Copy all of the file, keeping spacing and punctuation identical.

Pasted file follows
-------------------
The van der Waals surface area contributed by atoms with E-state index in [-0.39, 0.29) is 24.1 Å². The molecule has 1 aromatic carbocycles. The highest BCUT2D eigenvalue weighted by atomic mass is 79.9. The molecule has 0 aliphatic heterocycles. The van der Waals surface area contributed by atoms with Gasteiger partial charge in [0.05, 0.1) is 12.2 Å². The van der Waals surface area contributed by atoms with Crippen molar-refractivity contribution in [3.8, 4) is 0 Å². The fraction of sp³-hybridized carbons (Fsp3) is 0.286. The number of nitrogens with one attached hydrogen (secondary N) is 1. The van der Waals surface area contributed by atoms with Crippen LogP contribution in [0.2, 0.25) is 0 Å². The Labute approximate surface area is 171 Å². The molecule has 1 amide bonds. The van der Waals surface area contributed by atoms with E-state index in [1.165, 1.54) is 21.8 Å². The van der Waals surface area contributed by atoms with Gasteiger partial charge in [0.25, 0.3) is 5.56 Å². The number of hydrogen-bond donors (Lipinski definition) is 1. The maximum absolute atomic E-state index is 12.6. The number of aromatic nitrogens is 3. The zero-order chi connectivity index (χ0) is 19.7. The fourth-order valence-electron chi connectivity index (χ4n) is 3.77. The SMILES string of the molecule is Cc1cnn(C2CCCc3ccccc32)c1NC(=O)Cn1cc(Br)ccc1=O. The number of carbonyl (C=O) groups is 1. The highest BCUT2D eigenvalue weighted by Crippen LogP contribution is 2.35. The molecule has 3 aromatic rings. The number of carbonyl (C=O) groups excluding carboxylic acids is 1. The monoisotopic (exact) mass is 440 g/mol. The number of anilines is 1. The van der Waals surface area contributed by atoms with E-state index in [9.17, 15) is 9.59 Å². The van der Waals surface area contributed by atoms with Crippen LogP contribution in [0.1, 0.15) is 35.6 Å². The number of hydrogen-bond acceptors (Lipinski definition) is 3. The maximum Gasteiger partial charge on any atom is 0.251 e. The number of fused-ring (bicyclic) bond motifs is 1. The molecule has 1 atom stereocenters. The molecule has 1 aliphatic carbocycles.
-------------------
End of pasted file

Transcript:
The van der Waals surface area contributed by atoms with E-state index in [-0.39, 0.29) is 24.1 Å². The molecule has 1 aromatic carbocycles. The highest BCUT2D eigenvalue weighted by atomic mass is 79.9. The molecule has 0 aliphatic heterocycles. The van der Waals surface area contributed by atoms with Gasteiger partial charge in [0.05, 0.1) is 12.2 Å². The van der Waals surface area contributed by atoms with Crippen molar-refractivity contribution in [3.8, 4) is 0 Å². The fraction of sp³-hybridized carbons (Fsp3) is 0.286. The number of nitrogens with one attached hydrogen (secondary N) is 1. The van der Waals surface area contributed by atoms with Crippen LogP contribution in [0.2, 0.25) is 0 Å². The Labute approximate surface area is 171 Å². The molecule has 1 amide bonds. The van der Waals surface area contributed by atoms with E-state index in [1.165, 1.54) is 21.8 Å². The van der Waals surface area contributed by atoms with Gasteiger partial charge in [0.25, 0.3) is 5.56 Å². The number of hydrogen-bond donors (Lipinski definition) is 1. The maximum absolute atomic E-state index is 12.6. The number of aromatic nitrogens is 3. The zero-order chi connectivity index (χ0) is 19.7. The fourth-order valence-electron chi connectivity index (χ4n) is 3.77. The SMILES string of the molecule is Cc1cnn(C2CCCc3ccccc32)c1NC(=O)Cn1cc(Br)ccc1=O. The number of carbonyl (C=O) groups is 1. The highest BCUT2D eigenvalue weighted by Crippen LogP contribution is 2.35. The molecule has 3 aromatic rings. The number of carbonyl (C=O) groups excluding carboxylic acids is 1. The monoisotopic (exact) mass is 440 g/mol. The number of anilines is 1. The van der Waals surface area contributed by atoms with E-state index in [9.17, 15) is 9.59 Å². The van der Waals surface area contributed by atoms with Crippen LogP contribution in [0.1, 0.15) is 35.6 Å². The number of hydrogen-bond acceptors (Lipinski definition) is 3. The maximum Gasteiger partial charge on any atom is 0.251 e. The number of fused-ring (bicyclic) bond motifs is 1. The molecule has 1 atom stereocenters. The molecule has 1 aliphatic carbocycles.